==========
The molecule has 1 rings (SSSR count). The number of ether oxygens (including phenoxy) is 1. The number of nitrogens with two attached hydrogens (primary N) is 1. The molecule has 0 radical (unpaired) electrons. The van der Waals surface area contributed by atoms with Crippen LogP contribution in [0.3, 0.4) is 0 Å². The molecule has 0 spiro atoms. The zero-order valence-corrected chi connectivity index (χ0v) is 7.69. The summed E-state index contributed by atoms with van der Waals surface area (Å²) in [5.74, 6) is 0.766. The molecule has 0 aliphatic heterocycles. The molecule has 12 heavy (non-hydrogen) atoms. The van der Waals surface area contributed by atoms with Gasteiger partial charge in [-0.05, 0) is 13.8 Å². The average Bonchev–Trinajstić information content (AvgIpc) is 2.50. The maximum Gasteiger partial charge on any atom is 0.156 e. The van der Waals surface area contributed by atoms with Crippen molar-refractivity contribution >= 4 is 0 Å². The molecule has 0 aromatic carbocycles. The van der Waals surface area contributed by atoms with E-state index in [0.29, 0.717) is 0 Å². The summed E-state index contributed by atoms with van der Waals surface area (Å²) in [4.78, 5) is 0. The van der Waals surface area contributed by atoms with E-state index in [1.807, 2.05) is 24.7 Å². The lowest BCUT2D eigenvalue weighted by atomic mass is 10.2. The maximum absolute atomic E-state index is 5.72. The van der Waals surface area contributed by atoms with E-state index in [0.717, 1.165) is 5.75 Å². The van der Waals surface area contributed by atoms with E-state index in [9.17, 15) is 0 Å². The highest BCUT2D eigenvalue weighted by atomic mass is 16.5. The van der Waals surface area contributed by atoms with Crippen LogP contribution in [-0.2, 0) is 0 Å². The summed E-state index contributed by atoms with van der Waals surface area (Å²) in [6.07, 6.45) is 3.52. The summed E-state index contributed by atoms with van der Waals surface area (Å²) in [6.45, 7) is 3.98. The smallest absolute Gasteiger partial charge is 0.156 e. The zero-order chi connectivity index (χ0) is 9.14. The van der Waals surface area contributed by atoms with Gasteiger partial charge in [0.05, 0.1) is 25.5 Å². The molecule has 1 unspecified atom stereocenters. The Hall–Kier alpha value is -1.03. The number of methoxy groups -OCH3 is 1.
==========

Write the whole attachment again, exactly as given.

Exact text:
The molecule has 1 rings (SSSR count). The number of ether oxygens (including phenoxy) is 1. The number of nitrogens with two attached hydrogens (primary N) is 1. The molecule has 0 radical (unpaired) electrons. The van der Waals surface area contributed by atoms with Crippen LogP contribution in [0.3, 0.4) is 0 Å². The molecule has 0 spiro atoms. The zero-order valence-corrected chi connectivity index (χ0v) is 7.69. The summed E-state index contributed by atoms with van der Waals surface area (Å²) in [5.74, 6) is 0.766. The molecule has 0 aliphatic heterocycles. The molecule has 12 heavy (non-hydrogen) atoms. The van der Waals surface area contributed by atoms with Gasteiger partial charge in [-0.05, 0) is 13.8 Å². The average Bonchev–Trinajstić information content (AvgIpc) is 2.50. The maximum Gasteiger partial charge on any atom is 0.156 e. The van der Waals surface area contributed by atoms with Crippen molar-refractivity contribution >= 4 is 0 Å². The molecule has 0 aromatic carbocycles. The van der Waals surface area contributed by atoms with E-state index in [0.29, 0.717) is 0 Å². The summed E-state index contributed by atoms with van der Waals surface area (Å²) in [4.78, 5) is 0. The van der Waals surface area contributed by atoms with E-state index in [1.807, 2.05) is 24.7 Å². The lowest BCUT2D eigenvalue weighted by atomic mass is 10.2. The maximum absolute atomic E-state index is 5.72. The van der Waals surface area contributed by atoms with E-state index in [0.717, 1.165) is 5.75 Å². The van der Waals surface area contributed by atoms with E-state index in [9.17, 15) is 0 Å². The highest BCUT2D eigenvalue weighted by atomic mass is 16.5. The van der Waals surface area contributed by atoms with Crippen LogP contribution in [-0.2, 0) is 0 Å². The summed E-state index contributed by atoms with van der Waals surface area (Å²) in [6.07, 6.45) is 3.52. The summed E-state index contributed by atoms with van der Waals surface area (Å²) in [6.45, 7) is 3.98. The smallest absolute Gasteiger partial charge is 0.156 e. The zero-order chi connectivity index (χ0) is 9.14. The van der Waals surface area contributed by atoms with Gasteiger partial charge in [0.05, 0.1) is 25.5 Å². The molecule has 1 unspecified atom stereocenters. The Hall–Kier alpha value is -1.03. The number of methoxy groups -OCH3 is 1.